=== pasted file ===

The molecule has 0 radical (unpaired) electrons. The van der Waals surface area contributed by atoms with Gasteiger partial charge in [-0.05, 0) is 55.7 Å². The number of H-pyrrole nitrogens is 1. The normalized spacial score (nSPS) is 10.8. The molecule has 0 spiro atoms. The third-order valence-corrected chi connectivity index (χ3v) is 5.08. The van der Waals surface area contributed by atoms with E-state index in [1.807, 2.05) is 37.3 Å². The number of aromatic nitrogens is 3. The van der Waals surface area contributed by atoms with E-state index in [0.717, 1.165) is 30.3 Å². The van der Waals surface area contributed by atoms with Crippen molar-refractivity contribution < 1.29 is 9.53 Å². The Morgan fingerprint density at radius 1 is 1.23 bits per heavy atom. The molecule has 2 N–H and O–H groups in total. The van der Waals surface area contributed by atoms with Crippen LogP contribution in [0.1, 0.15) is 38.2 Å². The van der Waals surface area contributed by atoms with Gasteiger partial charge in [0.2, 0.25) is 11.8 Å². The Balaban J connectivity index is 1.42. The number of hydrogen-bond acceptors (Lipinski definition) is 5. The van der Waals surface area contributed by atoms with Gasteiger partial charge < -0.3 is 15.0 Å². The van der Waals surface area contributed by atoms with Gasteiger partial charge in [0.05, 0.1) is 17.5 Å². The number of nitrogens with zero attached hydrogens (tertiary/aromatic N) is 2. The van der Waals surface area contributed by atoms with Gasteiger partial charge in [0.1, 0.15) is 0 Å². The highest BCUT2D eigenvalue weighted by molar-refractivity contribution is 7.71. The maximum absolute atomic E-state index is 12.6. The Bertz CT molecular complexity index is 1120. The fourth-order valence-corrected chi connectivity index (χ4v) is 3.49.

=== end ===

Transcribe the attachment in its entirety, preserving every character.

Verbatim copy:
The molecule has 0 radical (unpaired) electrons. The van der Waals surface area contributed by atoms with Gasteiger partial charge in [-0.05, 0) is 55.7 Å². The number of H-pyrrole nitrogens is 1. The normalized spacial score (nSPS) is 10.8. The molecule has 0 spiro atoms. The third-order valence-corrected chi connectivity index (χ3v) is 5.08. The van der Waals surface area contributed by atoms with E-state index in [1.807, 2.05) is 37.3 Å². The number of aromatic nitrogens is 3. The van der Waals surface area contributed by atoms with E-state index in [0.717, 1.165) is 30.3 Å². The van der Waals surface area contributed by atoms with Crippen molar-refractivity contribution < 1.29 is 9.53 Å². The Morgan fingerprint density at radius 1 is 1.23 bits per heavy atom. The molecule has 2 N–H and O–H groups in total. The van der Waals surface area contributed by atoms with Crippen LogP contribution in [0.1, 0.15) is 38.2 Å². The van der Waals surface area contributed by atoms with Gasteiger partial charge in [0.2, 0.25) is 11.8 Å². The Balaban J connectivity index is 1.42. The number of hydrogen-bond acceptors (Lipinski definition) is 5. The van der Waals surface area contributed by atoms with Gasteiger partial charge < -0.3 is 15.0 Å². The van der Waals surface area contributed by atoms with Gasteiger partial charge in [0.05, 0.1) is 17.5 Å². The number of nitrogens with zero attached hydrogens (tertiary/aromatic N) is 2. The van der Waals surface area contributed by atoms with Gasteiger partial charge in [0.1, 0.15) is 0 Å². The highest BCUT2D eigenvalue weighted by molar-refractivity contribution is 7.71. The maximum absolute atomic E-state index is 12.6. The Bertz CT molecular complexity index is 1120. The fourth-order valence-corrected chi connectivity index (χ4v) is 3.49.